Monday, January 22, 2007

Homage To Catalonia: Orwell and Spain

This weekend I had the pleasure of reading George Orwell's "Homage To Catalonia". It was about Orwell's experience fighting with the POUM forces during the Spanish Civil War.

The POUM was an ex-Trotskyist militia, that Leon Trotsky had tactical disagreements with. Yet the POUM was thoroughly anti-Stalinist, and much too independant for the Republican leadership, allied with the Stalinist Communist Party.

The issues of the Spanish Civil war politically, are still dealt with today. Should one advocate socialism while fighting for a nation? Do you align yourself with liberal bourgeousie? Do you take part in parliment? What is anarchism? This is an excerpt of that great book.

It was the first time that I had ever been
in a town where the working class was in the saddle. Practically every building
of any size had been seized by the workers and was draped with red flags or with
the red and black flag of the Anarchists; every wall was scrawled with the
hammer and sickle and with the initials of the revolutionary parties; almost
every church had been gutted and its images burnt. Churches here and there were
being systematically demolished by gangs of workmen. Every shop and cafe had an
inscription saying that it had been collectivized; even the bootblacks had been
collectivized and their boxes painted red and black. Waiters and shop-walkers
looked you in the face and treated you as an equal. Servile and even ceremonial
forms of speech had temporarily disappeared. Nobody said 'Senior' or 'Don' or
even 'Usted'; everyone called everyone else 'Comrade' and 'Thou', and said
'Salud!' instead of 'Buenos dias'. Tipping was forbidden by law; almost my first
experience was receiving a lecture from a hotel manager for trying to tip a
lift-boy. There were no private motor-cars, they had all been commandeered, and
all the trams and taxis and much of the other transport were painted red and
black. The revolutionary posters were everywhere, flaming from the walls in
clean reds and blues that made the few remaining advertisements look like daubs
of mud. Down the Ramblas, the wide central artery of the town where crowds of
people streamed constantly to and fro, the loudspeakers were bellowing
revolutionary songs all day and far into the night. And it was the aspect of the
crowds that was the queerest thing of all. In outward appearance it was a town
in which the wealthy classes had practically ceased to exist. Except for a small
number of women and foreigners there were no 'well-dressed' people at all.
Practically everyone wore rough working-class clothes, or blue overalls, or some
variant of the militia uniform. All this was queer and moving. There was much in
it that I did not understand, in some ways I did not even like it, but I
recognized it immediately as a state of affairs worth fighting for.



LeftyHenry said...

I've been meaning to read that. My reading list just keeps getting longer...

troutsky said...

It is a great favorite of Che Bobs. I find Orwell an unreliable observer in certain writings, such as his experience in the mining country.Or his rantings about British communists during the War (Why I Write).A bit of a pretentious boor.But this is a fascinating slice of history, truly unique.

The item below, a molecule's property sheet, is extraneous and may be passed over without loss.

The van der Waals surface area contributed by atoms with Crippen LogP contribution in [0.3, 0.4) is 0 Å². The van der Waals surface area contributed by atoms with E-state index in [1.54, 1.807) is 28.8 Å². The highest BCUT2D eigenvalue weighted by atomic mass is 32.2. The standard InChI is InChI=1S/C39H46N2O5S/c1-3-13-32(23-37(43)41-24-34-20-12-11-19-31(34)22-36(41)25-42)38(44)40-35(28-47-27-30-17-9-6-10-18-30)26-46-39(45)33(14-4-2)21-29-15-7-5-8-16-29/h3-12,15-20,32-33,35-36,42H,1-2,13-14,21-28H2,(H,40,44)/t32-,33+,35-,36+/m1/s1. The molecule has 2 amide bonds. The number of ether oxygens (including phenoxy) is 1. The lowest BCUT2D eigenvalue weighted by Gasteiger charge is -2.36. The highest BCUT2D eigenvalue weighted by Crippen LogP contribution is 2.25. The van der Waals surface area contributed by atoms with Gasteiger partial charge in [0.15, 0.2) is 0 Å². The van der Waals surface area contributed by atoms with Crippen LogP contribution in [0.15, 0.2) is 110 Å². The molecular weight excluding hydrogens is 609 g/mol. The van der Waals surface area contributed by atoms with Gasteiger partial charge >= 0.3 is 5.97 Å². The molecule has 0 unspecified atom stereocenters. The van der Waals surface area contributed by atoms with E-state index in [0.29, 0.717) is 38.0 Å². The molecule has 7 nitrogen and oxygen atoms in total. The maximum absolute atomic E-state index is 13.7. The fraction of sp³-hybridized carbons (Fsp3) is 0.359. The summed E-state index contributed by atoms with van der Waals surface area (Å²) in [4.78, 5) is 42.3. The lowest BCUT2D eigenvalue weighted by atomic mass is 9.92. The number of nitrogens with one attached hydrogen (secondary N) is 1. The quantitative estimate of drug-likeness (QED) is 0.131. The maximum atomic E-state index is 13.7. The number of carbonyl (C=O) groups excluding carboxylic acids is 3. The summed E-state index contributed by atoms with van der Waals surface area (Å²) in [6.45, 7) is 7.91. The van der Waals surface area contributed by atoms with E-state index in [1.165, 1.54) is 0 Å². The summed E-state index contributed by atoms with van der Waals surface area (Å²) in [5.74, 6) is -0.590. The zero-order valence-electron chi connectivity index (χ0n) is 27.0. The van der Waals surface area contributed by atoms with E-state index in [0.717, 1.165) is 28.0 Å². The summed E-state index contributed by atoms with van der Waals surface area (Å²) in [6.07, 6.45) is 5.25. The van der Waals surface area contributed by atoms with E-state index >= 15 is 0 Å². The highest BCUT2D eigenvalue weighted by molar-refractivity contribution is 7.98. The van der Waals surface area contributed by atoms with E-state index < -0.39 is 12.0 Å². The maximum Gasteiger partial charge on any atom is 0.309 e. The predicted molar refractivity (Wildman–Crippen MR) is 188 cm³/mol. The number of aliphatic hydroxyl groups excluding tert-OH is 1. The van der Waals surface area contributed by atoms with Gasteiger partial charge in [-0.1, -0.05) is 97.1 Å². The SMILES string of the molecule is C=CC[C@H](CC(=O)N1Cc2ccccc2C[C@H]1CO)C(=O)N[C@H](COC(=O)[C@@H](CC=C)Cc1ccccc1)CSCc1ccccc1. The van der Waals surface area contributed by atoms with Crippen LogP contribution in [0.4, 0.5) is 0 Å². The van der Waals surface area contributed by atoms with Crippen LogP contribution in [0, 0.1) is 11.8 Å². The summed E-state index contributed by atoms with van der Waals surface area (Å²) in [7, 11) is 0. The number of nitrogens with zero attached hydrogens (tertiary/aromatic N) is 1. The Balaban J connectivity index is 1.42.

Anonymous said...

It really is an interesting book, Ken Loach's film - Land and Freedom - covers similar territory.

I remember at school being obliged to read Animal Farm in class and the teachers trying to drum into our heads that this shows that communism would never work.

For me, Orwell is a flawed character Immediately after the war he shopped names of (official) communists working in the media to the (British) authorities.

Graeme said...

it is my favorite book. i found it quite honest- he kept saying that the book was his opinion. It really cemented in my mind the difference between right and left wing communism.

Jim Jepps said...

It is a great book, and having gone through the massive disillusionment with the behaviour of the Communist Party in Spain you're right (SouthPaw) he made some terrible mistakes.

But those mistakes were as nothing to the way the CP slandered the names of good anti-fascists and had them arrested or shot. It's important to remember that is what Orwell was reacting against.

It's worth reading his book the Lion and Unicorn too... one of the most contradictory things he ever wrote, where he tries to fuse patriotism with socialism - and whilst inspiring and moving at times in my opinion he was barking up the wrong tree.

I was amused to see you saying the Trotsky had tactical disagreements with the POUM - i think that's understating it somewhat.

Trotsky was extraordinarily sectarian at this time and many worthwhile organisations internationally hoped to join the fourth international but were barred by trotsky's insistence that they could not deviate from his line in the least.

In my opinion it was a missed opportunity to forge an anti-Stalinist left international and break from dogma.

But perhaps Trotsky was right about the POUM, after all they did end up dead or disbanded. The core of Trotsky's argument was that they should not have been part of the popular front against fascism, that they should have had no part in the republican government, that in essence they should have fought both fronts at once.

I can't help thinking that was fantasy.

Sontín said...

It has been about twelve years since I read "Homage to Catalonia" but at the time I enjoyed it very much. It was also the first time I read about the CP undermining left coalition struggles. It is something that was to repeat itself in different forms in Chile, China, Cuba, and on and on, particularly under the argument that it was necessary create an alliance with the “progressive” members of the national bourgeoisie to create first a capitalist revolution and then in some undetermined future a communist one … In any case, a great book.

beatroot said...

Ren – you just have read one of my favourite books….

I must have read that thing ten times. I love Orwell, but he was not a saint. The Left hated him at the time…thought he was a traitor. Turns out he was one of the few who were not taken in by Stalinism back then.

But, with respect, I don’t think you can draw much wisdom from that book today. And this is what really bothers me about what is left of the Left today. You just can’t accept that we live in new times. All this talk about Should one advocate socialism while fighting for a nation? Do you align yourself with liberal bourgeousie? Do you take part in parliament? What is anarchism?....

These are old boring questions that mean nothing today. If the Left wants to regain some kind of respectability then it has to stop obsessing about situations relevant 50 years ago, and start trying to deal with the new reality.

And Orwell – my top writer – will not help you with that…